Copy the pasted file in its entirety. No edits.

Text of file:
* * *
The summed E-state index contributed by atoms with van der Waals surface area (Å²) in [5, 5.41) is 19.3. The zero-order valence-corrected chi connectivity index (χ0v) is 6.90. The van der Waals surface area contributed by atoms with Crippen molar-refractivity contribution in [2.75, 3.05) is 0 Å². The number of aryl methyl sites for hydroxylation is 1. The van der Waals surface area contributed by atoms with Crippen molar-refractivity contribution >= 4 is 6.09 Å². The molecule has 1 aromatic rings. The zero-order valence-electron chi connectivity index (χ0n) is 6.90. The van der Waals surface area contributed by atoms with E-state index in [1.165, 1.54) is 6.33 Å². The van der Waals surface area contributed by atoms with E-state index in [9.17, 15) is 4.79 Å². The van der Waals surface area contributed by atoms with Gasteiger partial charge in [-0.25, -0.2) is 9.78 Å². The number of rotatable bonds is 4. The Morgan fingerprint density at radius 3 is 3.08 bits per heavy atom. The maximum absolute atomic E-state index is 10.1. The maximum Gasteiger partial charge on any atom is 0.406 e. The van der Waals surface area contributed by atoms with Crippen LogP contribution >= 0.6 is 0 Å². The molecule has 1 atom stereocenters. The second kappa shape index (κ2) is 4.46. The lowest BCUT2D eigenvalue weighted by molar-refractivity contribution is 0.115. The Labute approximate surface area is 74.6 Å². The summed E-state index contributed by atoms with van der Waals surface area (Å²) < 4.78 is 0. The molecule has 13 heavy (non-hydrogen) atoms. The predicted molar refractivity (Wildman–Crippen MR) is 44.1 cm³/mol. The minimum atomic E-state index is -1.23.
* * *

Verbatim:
The summed E-state index contributed by atoms with van der Waals surface area (Å²) in [5, 5.41) is 19.3. The zero-order valence-corrected chi connectivity index (χ0v) is 6.90. The van der Waals surface area contributed by atoms with Crippen molar-refractivity contribution in [2.75, 3.05) is 0 Å². The number of aryl methyl sites for hydroxylation is 1. The van der Waals surface area contributed by atoms with Crippen molar-refractivity contribution >= 4 is 6.09 Å². The molecule has 1 aromatic rings. The zero-order valence-electron chi connectivity index (χ0n) is 6.90. The van der Waals surface area contributed by atoms with E-state index in [1.165, 1.54) is 6.33 Å². The van der Waals surface area contributed by atoms with E-state index in [9.17, 15) is 4.79 Å². The van der Waals surface area contributed by atoms with Gasteiger partial charge in [-0.25, -0.2) is 9.78 Å². The number of rotatable bonds is 4. The Morgan fingerprint density at radius 3 is 3.08 bits per heavy atom. The maximum absolute atomic E-state index is 10.1. The maximum Gasteiger partial charge on any atom is 0.406 e. The van der Waals surface area contributed by atoms with Crippen LogP contribution >= 0.6 is 0 Å². The molecule has 1 atom stereocenters. The second kappa shape index (κ2) is 4.46. The lowest BCUT2D eigenvalue weighted by molar-refractivity contribution is 0.115. The Labute approximate surface area is 74.6 Å². The summed E-state index contributed by atoms with van der Waals surface area (Å²) < 4.78 is 0. The molecule has 13 heavy (non-hydrogen) atoms. The predicted molar refractivity (Wildman–Crippen MR) is 44.1 cm³/mol. The minimum atomic E-state index is -1.23.